Environment

01.15.14

Why Low-Carbon Innovation Matters

Sam Geall from chinadialogue
It came as little surprise when Beijing’s environmental authorities reported in early January last year that the capital’s levels of PM2.5 (a measure of air pollution) were more than double the national standard. The past year saw no end to the smog...

Chinese Drivers Pollute Without Guilt

Adam Miner
Bloomberg
Chinese demand for private transportation soars while air-quality plummets. 

Environment

01.08.14

The Drying Up of China’s Largest Freshwater Lake

from chinadialogue
When Jiang Minsheng moored his fishing boat on the eastern shore of Jiangxi’s Poyang Lake in November last year, he didn’t expect to it to be marooned. The fisherman’s village is on an island in the middle of the freshwater lake, once China’s...

China on World’s ‘Biggest Push’ for Wind Power

David Shukman
BBC
A project planning to double the number of wind turbines in the next six years prompts analysists to question the actual influence of wind power in the region.  

Slowly, Asia’s Factories Begin to Turn Green

Mike Ives
New York Times
Despite a lack of legal restriction, foreign companies in Asia are beginning to set up environmentally sustainable factories to their financial benefit. 

Sinica Podcast

01.03.14

Birds of Beijing and the Air They Fly In

Jeremy Goldkorn & Terry Townshend from Sinica Podcast
This week, Sinica responds to the fevered requests of the Azure-Winged Magpie society with a show all about birding in Beijing. And why not? Because despite the air pollution that wracks our fair city, Beijing remains one of the best places in the...

Environment

01.03.14

Predictions for China’s Environment in 2014

from chinadialogue
From dead pigs in the Shanghai river to toxic smog in major cities, 2013 was a year of dramatic environmental stories in China. We asked some of our contributors for their predictions on how these and other stories are likely to develop in the...

Other

12.26.13

2013 Year in Review

As the year draws to a close, we want to take a moment to look back at some of the stories ChinaFile published in 2013. We hope you’ll find something that interests you to read—or watch—over the holidays.It’s hard to remember a recent year that didn...

Environment

12.23.13

Project to Save South China Tigers in South Africa Lost in Wilderness

from chinadialogue
The Laohu Valley Reserve sits on a rolling plain about 200 kilometers from Bloemfontein, South Africa’s judicial capital. In September 2003, two South China tigers were sent to the reserve from a Chinese zoo. What began as an effort to save the...

Environment

12.18.13

Fines Won’t Solve China’s Smog Problem

from chinadialogue
Eight municipal governments in northeast Liaoning province have together received 54.2 million yuan (U.S.$8.9 million) in fines for failing to reach air quality standards—the first time a provincial government has imposed financial penalties on...

Environment

12.12.13

China’s Coal Industry at a Crossroads

from chinadialogue
Times are getting rough for Wang Guangchun, a ten-year veteran sales manager of a state-owned coal company.“During the golden era of the past, clients came to find me,” Wang said. “Starting last year, we had to go looking for them.”Wang is employed...

If You Can't Beat the Shanghai Smog, Change the System

Adam Minter
Bloomberg
As the smog that has choked Shanghai for much of the last week reached hazardous levels, the city’s environmental authority adjusted standards downward to ensure that there won’t be so many frequent  air-quality alerts.

China: Here Are Some Great Things About Toxic Air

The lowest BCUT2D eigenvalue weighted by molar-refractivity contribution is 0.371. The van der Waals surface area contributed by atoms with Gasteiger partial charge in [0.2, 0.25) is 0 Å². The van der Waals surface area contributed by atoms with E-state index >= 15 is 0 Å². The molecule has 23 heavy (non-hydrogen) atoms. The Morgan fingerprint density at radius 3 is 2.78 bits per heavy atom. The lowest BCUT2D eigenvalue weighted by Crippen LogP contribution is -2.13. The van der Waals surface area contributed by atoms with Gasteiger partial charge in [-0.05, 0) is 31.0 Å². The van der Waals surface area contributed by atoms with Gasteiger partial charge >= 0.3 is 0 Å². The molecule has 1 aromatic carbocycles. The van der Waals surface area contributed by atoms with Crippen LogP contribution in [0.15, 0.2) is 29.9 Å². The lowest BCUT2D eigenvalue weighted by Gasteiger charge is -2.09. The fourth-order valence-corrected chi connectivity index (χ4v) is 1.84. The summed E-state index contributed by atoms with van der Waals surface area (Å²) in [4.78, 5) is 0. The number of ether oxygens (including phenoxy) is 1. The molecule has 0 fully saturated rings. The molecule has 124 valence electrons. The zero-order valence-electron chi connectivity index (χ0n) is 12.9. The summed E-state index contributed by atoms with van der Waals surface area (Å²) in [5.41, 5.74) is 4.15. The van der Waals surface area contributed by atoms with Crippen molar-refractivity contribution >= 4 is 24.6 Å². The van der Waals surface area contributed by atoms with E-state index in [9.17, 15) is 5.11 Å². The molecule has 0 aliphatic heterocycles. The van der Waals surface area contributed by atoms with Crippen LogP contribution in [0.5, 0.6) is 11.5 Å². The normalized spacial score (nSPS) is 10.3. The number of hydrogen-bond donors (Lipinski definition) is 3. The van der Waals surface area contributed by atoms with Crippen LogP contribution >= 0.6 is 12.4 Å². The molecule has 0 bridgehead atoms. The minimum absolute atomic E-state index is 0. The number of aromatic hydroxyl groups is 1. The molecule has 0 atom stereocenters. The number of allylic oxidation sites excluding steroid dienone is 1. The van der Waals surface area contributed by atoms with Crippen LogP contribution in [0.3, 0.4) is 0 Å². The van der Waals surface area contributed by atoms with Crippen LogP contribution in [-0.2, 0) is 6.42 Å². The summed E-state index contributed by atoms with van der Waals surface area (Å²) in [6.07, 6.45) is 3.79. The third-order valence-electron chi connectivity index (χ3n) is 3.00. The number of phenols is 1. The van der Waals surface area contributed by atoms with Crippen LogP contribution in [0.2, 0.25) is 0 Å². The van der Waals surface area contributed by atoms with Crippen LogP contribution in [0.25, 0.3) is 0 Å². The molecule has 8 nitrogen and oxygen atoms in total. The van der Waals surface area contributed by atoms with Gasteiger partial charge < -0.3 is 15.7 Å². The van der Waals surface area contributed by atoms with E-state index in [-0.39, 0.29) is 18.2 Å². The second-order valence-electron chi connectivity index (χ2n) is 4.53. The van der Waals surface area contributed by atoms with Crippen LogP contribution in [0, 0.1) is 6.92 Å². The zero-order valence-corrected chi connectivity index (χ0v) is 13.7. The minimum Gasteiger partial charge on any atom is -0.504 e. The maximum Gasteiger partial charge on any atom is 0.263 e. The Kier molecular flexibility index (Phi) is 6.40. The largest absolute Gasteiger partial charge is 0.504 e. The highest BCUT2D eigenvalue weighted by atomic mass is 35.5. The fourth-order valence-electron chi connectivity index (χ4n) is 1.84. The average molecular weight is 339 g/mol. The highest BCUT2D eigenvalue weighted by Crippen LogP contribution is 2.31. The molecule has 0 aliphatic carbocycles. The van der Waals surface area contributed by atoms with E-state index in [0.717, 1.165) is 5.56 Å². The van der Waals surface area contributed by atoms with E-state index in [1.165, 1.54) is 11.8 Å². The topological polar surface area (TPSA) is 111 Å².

Emily Rauhala
Time
China's state-run TV tries to put a positive spin on toxic haze. Nice try, guys, nice try...

Media

12.11.13

Pollution Has ‘Five Surprising Benefits,’ says State TV, but Chinese Unamused

Polluted air is a fact of life for many Chinese citizens, and it’s currently smothering parts of the country—but that’s not all bad, according to one state media outlet’s widely-ridiculed attempt at positive spin. A recent bout of noxious smog has...

Environment

12.05.13

Daoism, Confucianism, and the Environment

from chinadialogue
In September, an unusual environmental organization was launched in one of the most ancient and significant sites in China—the Songyang Academy, Dengfeng, Henan. Founded in the eleventh century AD, this was one of the four Confucian Academies of...

Books

12.03.13

Junkyard Planet

Adam Minter
When you drop your Diet Coke can or yesterday’s newspaper in the recycling bin, where does it go? Probably halfway around the world, to people and places that clean up what you don’t want and turn it into something you can’t wait to buy. In Junkyard Planet, Adam Minter—veteran journalist and son of an American junkyard owner—travels deeply into a vast, often hidden, multibillion-dollar industry that’s transforming our economy and environment. Minter takes us from back-alley Chinese computer recycling operations to high-tech facilities capable of processing a jumbo jet’s worth of recyclable trash every day. Along the way, we meet an unforgettable cast of characters who’ve figured out how to build fortunes from what we throw away: Leonard Fritz, a young boy “grubbing” in Detroit’s city dumps in the 1930s; Johnson Zeng, a former plastics engineer roaming America in search of scrap; and Homer Lai, an unassuming barber turned scrap titan in Qingyuan, China. Junkyard Planet reveals how “going green” usually means making money—and why that’s often the most sustainable choice, even when the recycling methods aren’t pretty. With unmatched access to and insight on the junk trade, and the explanatory gifts and an eye for detail worthy of a John McPhee or William Langewiesche, Minter traces the export of America’s recyclables and the massive profits that China and other rising nations earn from it. What emerges is an engaging, colorful, and sometimes troubling tale of consumption, innovation, and the ascent of a developing world that recognizes value where Americans don’t. Junkyard Planet reveals that we might need to learn a smarter way to take out the trash.—Bloomsbury Press{chop}